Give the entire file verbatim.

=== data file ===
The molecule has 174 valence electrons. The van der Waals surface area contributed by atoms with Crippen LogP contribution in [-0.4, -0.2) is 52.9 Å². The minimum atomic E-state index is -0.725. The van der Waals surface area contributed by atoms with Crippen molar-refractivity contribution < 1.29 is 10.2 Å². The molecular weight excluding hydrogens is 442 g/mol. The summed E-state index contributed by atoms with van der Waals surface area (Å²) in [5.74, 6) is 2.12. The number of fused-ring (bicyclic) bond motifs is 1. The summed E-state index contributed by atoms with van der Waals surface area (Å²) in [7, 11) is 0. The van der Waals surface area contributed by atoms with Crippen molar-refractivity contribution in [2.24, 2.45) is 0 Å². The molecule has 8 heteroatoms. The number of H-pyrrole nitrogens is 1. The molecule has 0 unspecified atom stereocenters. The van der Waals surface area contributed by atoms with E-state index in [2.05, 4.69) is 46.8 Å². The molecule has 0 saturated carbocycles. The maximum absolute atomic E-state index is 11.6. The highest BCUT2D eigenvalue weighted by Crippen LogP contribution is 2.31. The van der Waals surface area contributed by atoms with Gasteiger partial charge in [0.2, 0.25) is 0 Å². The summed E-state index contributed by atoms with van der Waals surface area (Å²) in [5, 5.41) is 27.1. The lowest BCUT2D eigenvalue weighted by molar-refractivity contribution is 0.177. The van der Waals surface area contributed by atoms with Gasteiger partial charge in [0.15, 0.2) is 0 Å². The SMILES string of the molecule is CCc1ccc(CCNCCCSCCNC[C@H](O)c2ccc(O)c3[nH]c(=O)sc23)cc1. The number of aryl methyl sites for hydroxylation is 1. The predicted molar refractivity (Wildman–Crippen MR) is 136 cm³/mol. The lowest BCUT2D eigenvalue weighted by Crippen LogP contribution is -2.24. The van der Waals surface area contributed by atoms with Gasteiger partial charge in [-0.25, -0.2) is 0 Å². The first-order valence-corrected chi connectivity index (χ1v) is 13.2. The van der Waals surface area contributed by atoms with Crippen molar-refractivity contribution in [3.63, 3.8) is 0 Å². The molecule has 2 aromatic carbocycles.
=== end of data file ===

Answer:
The molecule has 174 valence electrons. The van der Waals surface area contributed by atoms with Crippen LogP contribution in [-0.4, -0.2) is 52.9 Å². The minimum atomic E-state index is -0.725. The van der Waals surface area contributed by atoms with Crippen molar-refractivity contribution < 1.29 is 10.2 Å². The molecular weight excluding hydrogens is 442 g/mol. The summed E-state index contributed by atoms with van der Waals surface area (Å²) in [5.74, 6) is 2.12. The number of fused-ring (bicyclic) bond motifs is 1. The summed E-state index contributed by atoms with van der Waals surface area (Å²) in [7, 11) is 0. The van der Waals surface area contributed by atoms with Crippen molar-refractivity contribution in [2.24, 2.45) is 0 Å². The molecule has 8 heteroatoms. The number of H-pyrrole nitrogens is 1. The molecule has 0 unspecified atom stereocenters. The van der Waals surface area contributed by atoms with E-state index in [2.05, 4.69) is 46.8 Å². The molecule has 0 saturated carbocycles. The maximum absolute atomic E-state index is 11.6. The highest BCUT2D eigenvalue weighted by Crippen LogP contribution is 2.31. The van der Waals surface area contributed by atoms with Gasteiger partial charge in [0.2, 0.25) is 0 Å². The summed E-state index contributed by atoms with van der Waals surface area (Å²) in [5, 5.41) is 27.1. The lowest BCUT2D eigenvalue weighted by molar-refractivity contribution is 0.177. The van der Waals surface area contributed by atoms with Gasteiger partial charge in [0.15, 0.2) is 0 Å². The SMILES string of the molecule is CCc1ccc(CCNCCCSCCNC[C@H](O)c2ccc(O)c3[nH]c(=O)sc23)cc1. The number of aryl methyl sites for hydroxylation is 1. The predicted molar refractivity (Wildman–Crippen MR) is 136 cm³/mol. The lowest BCUT2D eigenvalue weighted by Crippen LogP contribution is -2.24. The van der Waals surface area contributed by atoms with Gasteiger partial charge in [-0.25, -0.2) is 0 Å². The first-order valence-corrected chi connectivity index (χ1v) is 13.2. The van der Waals surface area contributed by atoms with Crippen molar-refractivity contribution in [3.63, 3.8) is 0 Å². The molecule has 2 aromatic carbocycles.